Pat Shingleton: "The First Weatherman"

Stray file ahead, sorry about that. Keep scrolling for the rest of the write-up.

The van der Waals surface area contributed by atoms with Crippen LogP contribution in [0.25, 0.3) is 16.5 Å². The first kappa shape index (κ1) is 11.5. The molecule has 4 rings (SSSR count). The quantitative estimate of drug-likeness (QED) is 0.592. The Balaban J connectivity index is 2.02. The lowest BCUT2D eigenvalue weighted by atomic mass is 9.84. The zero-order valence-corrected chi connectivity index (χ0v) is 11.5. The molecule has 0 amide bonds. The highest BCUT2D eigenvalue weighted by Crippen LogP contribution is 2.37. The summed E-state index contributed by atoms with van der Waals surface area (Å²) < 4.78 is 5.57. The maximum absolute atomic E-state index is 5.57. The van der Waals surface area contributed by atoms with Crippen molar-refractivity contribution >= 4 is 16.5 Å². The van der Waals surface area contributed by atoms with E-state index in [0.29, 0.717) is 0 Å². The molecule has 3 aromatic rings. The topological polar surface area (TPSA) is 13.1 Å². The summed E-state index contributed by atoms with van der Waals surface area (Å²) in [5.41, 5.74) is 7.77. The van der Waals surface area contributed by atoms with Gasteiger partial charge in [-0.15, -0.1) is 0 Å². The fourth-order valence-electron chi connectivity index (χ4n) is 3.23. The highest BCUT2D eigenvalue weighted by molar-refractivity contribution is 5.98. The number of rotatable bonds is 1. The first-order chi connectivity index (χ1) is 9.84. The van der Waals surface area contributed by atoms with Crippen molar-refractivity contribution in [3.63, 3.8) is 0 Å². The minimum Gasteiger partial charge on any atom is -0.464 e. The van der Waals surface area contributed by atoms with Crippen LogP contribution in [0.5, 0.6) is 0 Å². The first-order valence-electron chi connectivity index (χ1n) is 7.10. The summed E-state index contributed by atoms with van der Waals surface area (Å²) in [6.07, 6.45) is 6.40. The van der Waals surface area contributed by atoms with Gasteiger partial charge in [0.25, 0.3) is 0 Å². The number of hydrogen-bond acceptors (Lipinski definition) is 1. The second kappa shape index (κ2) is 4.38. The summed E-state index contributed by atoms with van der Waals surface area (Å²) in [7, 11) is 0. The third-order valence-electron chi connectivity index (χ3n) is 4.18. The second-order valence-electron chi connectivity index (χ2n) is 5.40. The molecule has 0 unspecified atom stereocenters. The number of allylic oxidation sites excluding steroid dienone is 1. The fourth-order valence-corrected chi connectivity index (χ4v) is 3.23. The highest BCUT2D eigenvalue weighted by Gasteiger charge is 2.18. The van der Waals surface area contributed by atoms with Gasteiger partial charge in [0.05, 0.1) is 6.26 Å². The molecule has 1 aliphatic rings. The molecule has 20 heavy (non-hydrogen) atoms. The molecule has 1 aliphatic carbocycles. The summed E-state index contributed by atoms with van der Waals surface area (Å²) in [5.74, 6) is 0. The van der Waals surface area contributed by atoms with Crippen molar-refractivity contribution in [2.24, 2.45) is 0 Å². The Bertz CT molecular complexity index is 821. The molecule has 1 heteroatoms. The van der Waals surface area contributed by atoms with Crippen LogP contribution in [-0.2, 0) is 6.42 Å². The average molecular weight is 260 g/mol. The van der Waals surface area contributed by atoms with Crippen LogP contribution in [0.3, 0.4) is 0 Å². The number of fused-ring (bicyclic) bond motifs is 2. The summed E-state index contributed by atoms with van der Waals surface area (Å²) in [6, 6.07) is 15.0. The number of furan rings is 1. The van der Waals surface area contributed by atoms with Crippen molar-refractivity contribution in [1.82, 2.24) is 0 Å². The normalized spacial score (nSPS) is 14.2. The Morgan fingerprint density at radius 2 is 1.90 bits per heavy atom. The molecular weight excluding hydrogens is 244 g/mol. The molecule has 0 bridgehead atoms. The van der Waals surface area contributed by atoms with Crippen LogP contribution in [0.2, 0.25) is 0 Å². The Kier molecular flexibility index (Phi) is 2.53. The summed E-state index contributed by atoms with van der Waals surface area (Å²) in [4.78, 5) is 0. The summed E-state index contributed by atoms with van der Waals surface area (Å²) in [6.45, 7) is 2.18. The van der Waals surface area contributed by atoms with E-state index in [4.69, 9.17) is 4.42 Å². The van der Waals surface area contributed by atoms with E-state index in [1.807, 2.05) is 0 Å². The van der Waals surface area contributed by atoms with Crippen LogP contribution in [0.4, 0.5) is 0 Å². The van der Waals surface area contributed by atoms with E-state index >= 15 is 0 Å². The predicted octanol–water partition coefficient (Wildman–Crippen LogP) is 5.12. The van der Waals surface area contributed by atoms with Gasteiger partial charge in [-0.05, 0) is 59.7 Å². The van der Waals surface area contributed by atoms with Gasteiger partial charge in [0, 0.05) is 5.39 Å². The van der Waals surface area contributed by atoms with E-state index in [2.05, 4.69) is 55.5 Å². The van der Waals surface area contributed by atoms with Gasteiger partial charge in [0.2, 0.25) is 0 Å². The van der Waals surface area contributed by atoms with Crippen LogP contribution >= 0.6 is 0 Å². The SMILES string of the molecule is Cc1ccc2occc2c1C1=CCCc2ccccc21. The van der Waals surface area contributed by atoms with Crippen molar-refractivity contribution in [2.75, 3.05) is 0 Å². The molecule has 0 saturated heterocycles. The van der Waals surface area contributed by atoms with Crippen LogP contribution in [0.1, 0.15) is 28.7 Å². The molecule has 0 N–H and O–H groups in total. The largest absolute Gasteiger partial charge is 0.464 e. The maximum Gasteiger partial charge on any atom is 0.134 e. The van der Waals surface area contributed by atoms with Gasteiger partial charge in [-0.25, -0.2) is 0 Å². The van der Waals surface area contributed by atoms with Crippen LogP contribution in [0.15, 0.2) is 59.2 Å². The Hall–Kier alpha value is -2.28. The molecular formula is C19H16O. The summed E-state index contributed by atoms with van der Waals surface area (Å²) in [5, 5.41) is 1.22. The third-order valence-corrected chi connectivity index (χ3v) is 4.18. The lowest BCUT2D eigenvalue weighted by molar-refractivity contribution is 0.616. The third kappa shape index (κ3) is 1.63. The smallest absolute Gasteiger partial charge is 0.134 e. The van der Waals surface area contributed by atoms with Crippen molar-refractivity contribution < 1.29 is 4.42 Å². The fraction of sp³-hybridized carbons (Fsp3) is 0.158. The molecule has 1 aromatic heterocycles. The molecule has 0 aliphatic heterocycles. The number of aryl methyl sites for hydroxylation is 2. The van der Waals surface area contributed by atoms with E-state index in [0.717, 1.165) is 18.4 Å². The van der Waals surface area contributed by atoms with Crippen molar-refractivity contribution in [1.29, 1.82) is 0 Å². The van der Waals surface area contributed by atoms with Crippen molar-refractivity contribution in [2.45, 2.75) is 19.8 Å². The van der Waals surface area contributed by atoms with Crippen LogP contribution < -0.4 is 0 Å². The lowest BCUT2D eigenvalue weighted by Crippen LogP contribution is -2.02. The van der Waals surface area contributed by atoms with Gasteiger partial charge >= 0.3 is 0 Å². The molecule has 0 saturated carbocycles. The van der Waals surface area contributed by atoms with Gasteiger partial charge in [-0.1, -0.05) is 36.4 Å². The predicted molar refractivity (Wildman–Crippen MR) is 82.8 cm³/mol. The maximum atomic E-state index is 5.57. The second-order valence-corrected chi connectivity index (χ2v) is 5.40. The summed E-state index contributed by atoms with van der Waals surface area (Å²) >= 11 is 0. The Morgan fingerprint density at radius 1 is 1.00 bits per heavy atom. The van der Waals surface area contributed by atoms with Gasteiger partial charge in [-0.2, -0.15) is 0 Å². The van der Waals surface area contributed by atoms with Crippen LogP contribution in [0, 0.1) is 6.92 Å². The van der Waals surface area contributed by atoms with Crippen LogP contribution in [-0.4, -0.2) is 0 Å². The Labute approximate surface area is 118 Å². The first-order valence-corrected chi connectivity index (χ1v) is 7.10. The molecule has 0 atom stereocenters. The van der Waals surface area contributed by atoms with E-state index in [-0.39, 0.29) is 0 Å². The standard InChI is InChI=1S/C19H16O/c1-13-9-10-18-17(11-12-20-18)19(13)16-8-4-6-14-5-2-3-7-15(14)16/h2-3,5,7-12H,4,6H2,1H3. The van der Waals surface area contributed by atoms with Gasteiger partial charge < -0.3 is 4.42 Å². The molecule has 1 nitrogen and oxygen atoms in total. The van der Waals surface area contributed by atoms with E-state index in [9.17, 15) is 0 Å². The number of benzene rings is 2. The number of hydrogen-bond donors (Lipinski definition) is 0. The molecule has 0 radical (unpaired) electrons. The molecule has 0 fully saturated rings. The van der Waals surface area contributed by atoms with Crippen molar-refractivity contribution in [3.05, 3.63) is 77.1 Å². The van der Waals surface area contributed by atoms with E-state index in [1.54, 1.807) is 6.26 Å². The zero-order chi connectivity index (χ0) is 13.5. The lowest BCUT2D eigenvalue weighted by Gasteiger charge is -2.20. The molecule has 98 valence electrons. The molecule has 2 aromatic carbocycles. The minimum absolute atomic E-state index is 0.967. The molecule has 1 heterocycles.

John Jeffries was a Boston physician, scientist, and military surgeon with the British Army during the Revolutionary War. Jeffries is recognized as the first “weatherman.” He was an early balloonist and accompanied Jean-Pierre Blanchard in 1785 as their balloon crossed the English Channel. During the flight, Dr. Jeffries took weather readings with a thermometer, barometer, and hydrometer - to measure humidity, an electrometer - to determine electrical activity, a timepiece, compass and telescope. He also used a ribbon and scissors to determine the rise and fall of the balloon and a pen and pencil to ascertain if thin air affected their use. Today marks his birthday in 1744, known as National Weatherman’s Day. Today is “Weatherman’s Day” and within the politically-correct natures the modifications have designated it "Weatherperson's Day." Cookies-By-Design, Alzheimer's Services and Blue-Bell Ice Cream will advance "goodies" to our weather department. Finally, David McCullough’s book, “1776” has numerous examples of how weather conditions truly changed the course of history, sometimes to benefit Washington’s army. A passage of interest included the weather as the Continental Army crossed the Delaware River on December 26, 1776. McCullough’s description and historical journal entries replicated what recently occurred in the northeast. To surprise the elite Hessian troops in Trenton, 2,400 soldiers, marched five miles in conditions that included cold driving rain, sleet, snow and hail. Many of the soldiers had no shoes. As the blizzard evolved, white-out conditions ensued and the Commander-In-Chief encouraged his men to stay with their officers to guide them into battle. The 45 minute battle resulted in 21 Hessians deaths, 900 prisoners and only four American injuries.